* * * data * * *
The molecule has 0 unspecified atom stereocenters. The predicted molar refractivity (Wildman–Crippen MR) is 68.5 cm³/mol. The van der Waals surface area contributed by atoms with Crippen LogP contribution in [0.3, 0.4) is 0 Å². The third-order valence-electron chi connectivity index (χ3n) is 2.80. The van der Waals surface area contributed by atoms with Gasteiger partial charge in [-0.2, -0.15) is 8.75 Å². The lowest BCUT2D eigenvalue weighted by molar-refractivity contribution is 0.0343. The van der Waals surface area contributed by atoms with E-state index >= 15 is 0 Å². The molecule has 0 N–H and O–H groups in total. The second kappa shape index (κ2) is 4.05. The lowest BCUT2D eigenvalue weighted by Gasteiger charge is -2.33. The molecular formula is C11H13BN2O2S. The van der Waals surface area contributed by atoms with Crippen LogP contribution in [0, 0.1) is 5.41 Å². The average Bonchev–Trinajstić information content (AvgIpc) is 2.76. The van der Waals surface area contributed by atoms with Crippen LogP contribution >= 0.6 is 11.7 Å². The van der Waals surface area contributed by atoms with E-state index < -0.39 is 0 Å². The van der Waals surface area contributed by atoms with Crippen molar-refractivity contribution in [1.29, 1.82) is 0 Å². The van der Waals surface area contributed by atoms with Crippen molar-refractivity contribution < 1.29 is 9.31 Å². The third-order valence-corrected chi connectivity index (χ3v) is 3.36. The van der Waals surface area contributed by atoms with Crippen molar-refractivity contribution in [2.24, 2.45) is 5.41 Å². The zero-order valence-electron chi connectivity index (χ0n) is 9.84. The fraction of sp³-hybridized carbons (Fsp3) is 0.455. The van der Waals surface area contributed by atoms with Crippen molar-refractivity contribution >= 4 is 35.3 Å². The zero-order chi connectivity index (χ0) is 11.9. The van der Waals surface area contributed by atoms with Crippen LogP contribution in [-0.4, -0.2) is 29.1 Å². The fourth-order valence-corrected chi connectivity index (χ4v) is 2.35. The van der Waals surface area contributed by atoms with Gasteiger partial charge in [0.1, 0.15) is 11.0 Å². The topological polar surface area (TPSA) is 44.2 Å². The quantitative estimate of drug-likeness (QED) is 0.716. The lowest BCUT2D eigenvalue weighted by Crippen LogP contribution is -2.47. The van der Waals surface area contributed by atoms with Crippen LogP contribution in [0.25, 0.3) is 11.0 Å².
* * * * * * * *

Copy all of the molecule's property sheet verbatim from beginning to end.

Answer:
The molecule has 0 unspecified atom stereocenters. The predicted molar refractivity (Wildman–Crippen MR) is 68.5 cm³/mol. The van der Waals surface area contributed by atoms with Crippen LogP contribution in [0.3, 0.4) is 0 Å². The third-order valence-electron chi connectivity index (χ3n) is 2.80. The van der Waals surface area contributed by atoms with Gasteiger partial charge in [-0.2, -0.15) is 8.75 Å². The lowest BCUT2D eigenvalue weighted by molar-refractivity contribution is 0.0343. The van der Waals surface area contributed by atoms with E-state index >= 15 is 0 Å². The molecule has 0 N–H and O–H groups in total. The second kappa shape index (κ2) is 4.05. The lowest BCUT2D eigenvalue weighted by Gasteiger charge is -2.33. The molecular formula is C11H13BN2O2S. The van der Waals surface area contributed by atoms with Crippen LogP contribution in [0, 0.1) is 5.41 Å². The average Bonchev–Trinajstić information content (AvgIpc) is 2.76. The van der Waals surface area contributed by atoms with Crippen LogP contribution >= 0.6 is 11.7 Å². The van der Waals surface area contributed by atoms with E-state index < -0.39 is 0 Å². The van der Waals surface area contributed by atoms with Crippen molar-refractivity contribution in [1.29, 1.82) is 0 Å². The van der Waals surface area contributed by atoms with Crippen molar-refractivity contribution < 1.29 is 9.31 Å². The third-order valence-corrected chi connectivity index (χ3v) is 3.36. The van der Waals surface area contributed by atoms with Crippen molar-refractivity contribution in [2.24, 2.45) is 5.41 Å². The zero-order valence-electron chi connectivity index (χ0n) is 9.84. The fraction of sp³-hybridized carbons (Fsp3) is 0.455. The van der Waals surface area contributed by atoms with Crippen molar-refractivity contribution >= 4 is 35.3 Å². The zero-order chi connectivity index (χ0) is 11.9. The van der Waals surface area contributed by atoms with Crippen LogP contribution in [-0.4, -0.2) is 29.1 Å². The fourth-order valence-corrected chi connectivity index (χ4v) is 2.35. The van der Waals surface area contributed by atoms with Gasteiger partial charge in [0.1, 0.15) is 11.0 Å². The topological polar surface area (TPSA) is 44.2 Å². The quantitative estimate of drug-likeness (QED) is 0.716. The lowest BCUT2D eigenvalue weighted by Crippen LogP contribution is -2.47. The van der Waals surface area contributed by atoms with Crippen LogP contribution in [0.25, 0.3) is 11.0 Å².